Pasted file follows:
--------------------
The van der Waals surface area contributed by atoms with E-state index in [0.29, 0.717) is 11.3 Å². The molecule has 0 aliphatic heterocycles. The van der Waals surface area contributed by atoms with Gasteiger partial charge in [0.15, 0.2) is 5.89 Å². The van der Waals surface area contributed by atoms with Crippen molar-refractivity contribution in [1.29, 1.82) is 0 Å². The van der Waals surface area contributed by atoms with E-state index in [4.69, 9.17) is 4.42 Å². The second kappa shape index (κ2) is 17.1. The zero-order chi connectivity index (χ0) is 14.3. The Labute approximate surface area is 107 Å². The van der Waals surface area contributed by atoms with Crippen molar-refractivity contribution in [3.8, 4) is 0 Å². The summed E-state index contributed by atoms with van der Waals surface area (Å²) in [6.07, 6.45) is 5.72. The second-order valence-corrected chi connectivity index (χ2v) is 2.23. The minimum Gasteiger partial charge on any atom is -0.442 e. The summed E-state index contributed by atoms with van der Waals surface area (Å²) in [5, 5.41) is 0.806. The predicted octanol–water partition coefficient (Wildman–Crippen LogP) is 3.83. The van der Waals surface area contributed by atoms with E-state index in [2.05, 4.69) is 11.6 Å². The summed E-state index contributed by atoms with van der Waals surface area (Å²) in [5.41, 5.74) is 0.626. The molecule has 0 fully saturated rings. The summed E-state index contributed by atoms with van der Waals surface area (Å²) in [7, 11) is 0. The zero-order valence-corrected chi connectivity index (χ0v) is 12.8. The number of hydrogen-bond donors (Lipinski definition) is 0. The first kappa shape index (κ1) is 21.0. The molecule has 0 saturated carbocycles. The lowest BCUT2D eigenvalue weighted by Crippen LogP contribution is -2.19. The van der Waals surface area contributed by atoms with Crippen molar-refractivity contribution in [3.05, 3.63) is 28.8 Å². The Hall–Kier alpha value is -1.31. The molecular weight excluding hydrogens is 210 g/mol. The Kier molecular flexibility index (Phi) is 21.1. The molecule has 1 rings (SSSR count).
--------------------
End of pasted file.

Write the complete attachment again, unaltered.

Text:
The van der Waals surface area contributed by atoms with E-state index in [0.29, 0.717) is 11.3 Å². The molecule has 0 aliphatic heterocycles. The van der Waals surface area contributed by atoms with Gasteiger partial charge in [0.15, 0.2) is 5.89 Å². The van der Waals surface area contributed by atoms with Crippen molar-refractivity contribution in [1.29, 1.82) is 0 Å². The van der Waals surface area contributed by atoms with E-state index in [4.69, 9.17) is 4.42 Å². The second kappa shape index (κ2) is 17.1. The zero-order chi connectivity index (χ0) is 14.3. The Labute approximate surface area is 107 Å². The van der Waals surface area contributed by atoms with Crippen molar-refractivity contribution in [3.8, 4) is 0 Å². The summed E-state index contributed by atoms with van der Waals surface area (Å²) in [6.07, 6.45) is 5.72. The second-order valence-corrected chi connectivity index (χ2v) is 2.23. The minimum Gasteiger partial charge on any atom is -0.442 e. The summed E-state index contributed by atoms with van der Waals surface area (Å²) in [5, 5.41) is 0.806. The predicted octanol–water partition coefficient (Wildman–Crippen LogP) is 3.83. The van der Waals surface area contributed by atoms with E-state index in [2.05, 4.69) is 11.6 Å². The summed E-state index contributed by atoms with van der Waals surface area (Å²) in [5.41, 5.74) is 0.626. The molecule has 0 fully saturated rings. The summed E-state index contributed by atoms with van der Waals surface area (Å²) in [7, 11) is 0. The zero-order valence-corrected chi connectivity index (χ0v) is 12.8. The number of hydrogen-bond donors (Lipinski definition) is 0. The first kappa shape index (κ1) is 21.0. The molecule has 0 saturated carbocycles. The lowest BCUT2D eigenvalue weighted by Crippen LogP contribution is -2.19. The van der Waals surface area contributed by atoms with Crippen molar-refractivity contribution in [3.05, 3.63) is 28.8 Å². The Hall–Kier alpha value is -1.31. The molecular weight excluding hydrogens is 210 g/mol. The Kier molecular flexibility index (Phi) is 21.1. The molecule has 1 rings (SSSR count).